A general returns to San Francisco
In a memorable and historic visit to the West’s Del Oro and Golden State Divisions, General John Larsson and Commissioner Freda Larsson led hundreds to Christ, inspired and encouraged soldiers and officers, enrolled new junior and senior soldiers, met with civic leaders and advisory board members, and continued to make clear that people were the Army’s main priority.
An entourage of national, territorial and divisional leaders accompanied the Larssons on their whirlwind tour through the West. It included the national commander and national president of Women’s Ministries, Commissioners W. Todd and Carol Bassett; USA Western territorial commander Commissioner Linda Bond; the chief secretary and territorial secretary of Women’s Ministries, Lt. Colonels Donald and Debora Bell; Lt. Colonels Richard and Bettie Love, Golden State divisional leaders; and Major Eda Hokum, Del Oro divisional commander.
In introducing Larsson to the 800-1,000 people in attendance at the Celebration of Faithfulness meeting held in the Walnut Creek Presbyterian Church, Bassett described him as “a man of integrity who re-mains humble and Godly, who calls the Army to renewal.”
Commissioner Freda Larsson commented on how she and her husband felt “very much at home since being in the West.” She said: “We are privileged people to have the opportunity to lead this Army and visit its committed warriors throughout the entire world.” She noted the increased variation on cultures growing in so many nations around the world and the importance of learning to live in harmony with one another. “Early in life,” she said, “we learn spirituality from others, but as we mature, we must accept responsibility ourselves for ‘growing in grace and knowledge of Jesus Christ’.”
In enrolling the junior soldiers, Larsson observed the Army flags each carried and commented on the fact the colors of the flag, yellow, red, and blue, were the only primary colors—that all other colors flowed from them. He then told them that if they keep God’s love primary, all other parts of their lives will flow along with that love.
In his message for the evening, interrupted on many occasions with spontaneous applause from the audience, Larsson drew on a consistent line found in the letters to young churches in Revelations chapters two and three—“He that has ears to hear—let him hear.”
He observed that each of the letters began with statements of positive commendation, but each also had a clause within it beginning with the world “Nevertheless.” He then expressed his interest in wondering what kind of letter God would write The Salvation Army today. He even invited readers of New Frontier to express he same interest and write to the paper with their own guesses.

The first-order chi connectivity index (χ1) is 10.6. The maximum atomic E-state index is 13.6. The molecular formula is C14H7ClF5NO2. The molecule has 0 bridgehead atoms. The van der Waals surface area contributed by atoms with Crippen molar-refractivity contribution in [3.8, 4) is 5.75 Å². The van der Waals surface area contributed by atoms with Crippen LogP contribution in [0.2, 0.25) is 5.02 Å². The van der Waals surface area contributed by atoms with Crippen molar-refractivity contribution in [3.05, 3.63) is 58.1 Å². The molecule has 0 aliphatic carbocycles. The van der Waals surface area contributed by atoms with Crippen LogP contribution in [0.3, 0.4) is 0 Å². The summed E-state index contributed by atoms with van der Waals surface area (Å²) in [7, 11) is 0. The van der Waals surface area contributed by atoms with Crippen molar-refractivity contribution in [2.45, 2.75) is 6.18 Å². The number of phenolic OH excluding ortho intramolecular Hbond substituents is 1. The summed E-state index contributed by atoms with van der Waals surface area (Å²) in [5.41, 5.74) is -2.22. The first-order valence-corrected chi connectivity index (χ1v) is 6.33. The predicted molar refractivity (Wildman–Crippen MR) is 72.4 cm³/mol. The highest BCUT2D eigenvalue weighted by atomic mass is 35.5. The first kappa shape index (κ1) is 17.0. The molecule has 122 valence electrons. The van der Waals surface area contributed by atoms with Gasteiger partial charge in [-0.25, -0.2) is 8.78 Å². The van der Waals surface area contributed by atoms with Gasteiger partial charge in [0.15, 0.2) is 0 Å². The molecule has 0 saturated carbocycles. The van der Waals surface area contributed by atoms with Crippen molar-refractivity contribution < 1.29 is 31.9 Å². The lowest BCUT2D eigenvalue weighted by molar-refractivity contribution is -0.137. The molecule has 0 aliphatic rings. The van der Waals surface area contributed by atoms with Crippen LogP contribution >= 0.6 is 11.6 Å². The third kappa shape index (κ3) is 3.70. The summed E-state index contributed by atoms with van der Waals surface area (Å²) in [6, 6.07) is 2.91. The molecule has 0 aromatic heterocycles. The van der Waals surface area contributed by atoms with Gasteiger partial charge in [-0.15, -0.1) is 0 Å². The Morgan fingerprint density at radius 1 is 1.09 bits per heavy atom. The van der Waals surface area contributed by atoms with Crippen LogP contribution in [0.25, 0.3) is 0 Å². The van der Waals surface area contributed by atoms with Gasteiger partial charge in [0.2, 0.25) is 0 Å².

Larsson believed that God would express pleasure in our continuing desire to “ ‘save souls, make saints, and serve a suffering humanity’—the three S’s John Gowans used to summarize our mission statement.” He hen went on to illustrate the remarkable work being done by Salvationists in difficult situations around the world. “Sometimes, as I see the Army in action like this, I believe I am standing on holy ground.”
“But then,” Larsson continued, God would say ‘Nevertheless’.”
To identify what he believed God might say to us after this word, Larsson drew on the writing of William Booth in the very first Officer magazine when he identified his fears for the Army in the future if we ever diminished our commitment to our mission. “Booth also used three S’s,” he said. He was concerned with such issues as self esteem—where we might become so pleased with our selves we ignore those in need. He was concerned with secularism—that we would adopt non-Christian values and turn away from Christ. He was concerned with stagnation—where we would simply keep on keeping on until we wind down completely.
“But God is doing a new thing with the Army today. We are the world’s largest Army, and there are more of us today then at any other time in our history. We must stretch ourselves.
Larsson then noted that God might have a letter in mind for each of us as individuals. “He would start with commendation as a Spirit of love; but then he would say ‘Nevertheless’ as the Spirit of truth.” He noted that some stand just outside the borders of the Holy Spirit—possibly because they fear He might make demands on them. God wants us to attain the fullness of Christ—to be whole—to live triumphantly – to be more than conquerors.” He urged the congregation to avoid being spectators and become part of the game. He urged the congregation to “take the ear plugs out of your ears to hear when God is knocking at our heart’s door. If you hear him,” he said, “he will come in. You are part of God’s plan for this world.”
During the meeting, Commissioner Linda Bond presented Mrs. Evie Dawe with the Frontiersman of the Year award.
Featured groups for the service included the San Francisco Korean Cultural Dancers, the Oakland Garden Street Hispanic Corps, the San Francisco Asian American Yerba Buena Corps, the Concord Band and massed songsters from the Del Oro and Golden State Divisions.